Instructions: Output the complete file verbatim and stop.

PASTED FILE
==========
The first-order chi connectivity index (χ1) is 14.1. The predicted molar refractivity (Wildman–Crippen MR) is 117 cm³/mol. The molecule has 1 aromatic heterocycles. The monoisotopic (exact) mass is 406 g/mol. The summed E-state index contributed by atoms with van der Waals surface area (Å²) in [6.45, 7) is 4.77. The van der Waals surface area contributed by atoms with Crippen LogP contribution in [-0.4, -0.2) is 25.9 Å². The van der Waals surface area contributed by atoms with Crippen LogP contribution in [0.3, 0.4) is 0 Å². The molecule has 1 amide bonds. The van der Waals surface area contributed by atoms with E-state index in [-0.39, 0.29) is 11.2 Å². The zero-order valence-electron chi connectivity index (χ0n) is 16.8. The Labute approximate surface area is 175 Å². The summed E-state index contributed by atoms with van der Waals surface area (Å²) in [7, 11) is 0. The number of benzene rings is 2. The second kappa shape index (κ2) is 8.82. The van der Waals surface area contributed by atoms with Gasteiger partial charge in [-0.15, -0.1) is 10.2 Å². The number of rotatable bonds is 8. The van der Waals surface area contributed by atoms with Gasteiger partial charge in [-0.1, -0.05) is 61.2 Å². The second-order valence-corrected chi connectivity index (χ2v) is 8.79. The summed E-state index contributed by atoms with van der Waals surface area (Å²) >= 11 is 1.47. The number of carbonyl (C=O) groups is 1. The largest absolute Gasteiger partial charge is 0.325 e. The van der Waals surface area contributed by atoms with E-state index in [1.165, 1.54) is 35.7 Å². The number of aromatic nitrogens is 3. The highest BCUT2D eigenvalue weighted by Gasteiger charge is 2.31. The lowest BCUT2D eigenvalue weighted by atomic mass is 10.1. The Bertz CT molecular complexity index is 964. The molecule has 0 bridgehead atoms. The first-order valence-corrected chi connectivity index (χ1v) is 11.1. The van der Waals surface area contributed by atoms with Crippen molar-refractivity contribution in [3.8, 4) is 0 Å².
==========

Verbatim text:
The first-order chi connectivity index (χ1) is 14.1. The predicted molar refractivity (Wildman–Crippen MR) is 117 cm³/mol. The molecule has 1 aromatic heterocycles. The monoisotopic (exact) mass is 406 g/mol. The summed E-state index contributed by atoms with van der Waals surface area (Å²) in [6.45, 7) is 4.77. The van der Waals surface area contributed by atoms with Crippen LogP contribution in [-0.4, -0.2) is 25.9 Å². The van der Waals surface area contributed by atoms with Crippen LogP contribution in [0.3, 0.4) is 0 Å². The molecule has 1 amide bonds. The van der Waals surface area contributed by atoms with E-state index in [-0.39, 0.29) is 11.2 Å². The zero-order valence-electron chi connectivity index (χ0n) is 16.8. The Labute approximate surface area is 175 Å². The summed E-state index contributed by atoms with van der Waals surface area (Å²) in [7, 11) is 0. The number of benzene rings is 2. The second kappa shape index (κ2) is 8.82. The van der Waals surface area contributed by atoms with Gasteiger partial charge in [-0.15, -0.1) is 10.2 Å². The number of rotatable bonds is 8. The van der Waals surface area contributed by atoms with Gasteiger partial charge in [-0.1, -0.05) is 61.2 Å². The second-order valence-corrected chi connectivity index (χ2v) is 8.79. The summed E-state index contributed by atoms with van der Waals surface area (Å²) >= 11 is 1.47. The number of carbonyl (C=O) groups is 1. The largest absolute Gasteiger partial charge is 0.325 e. The van der Waals surface area contributed by atoms with E-state index in [1.165, 1.54) is 35.7 Å². The number of aromatic nitrogens is 3. The highest BCUT2D eigenvalue weighted by Gasteiger charge is 2.31. The lowest BCUT2D eigenvalue weighted by atomic mass is 10.1. The Bertz CT molecular complexity index is 964. The molecule has 0 bridgehead atoms. The first-order valence-corrected chi connectivity index (χ1v) is 11.1. The van der Waals surface area contributed by atoms with Crippen molar-refractivity contribution in [3.8, 4) is 0 Å².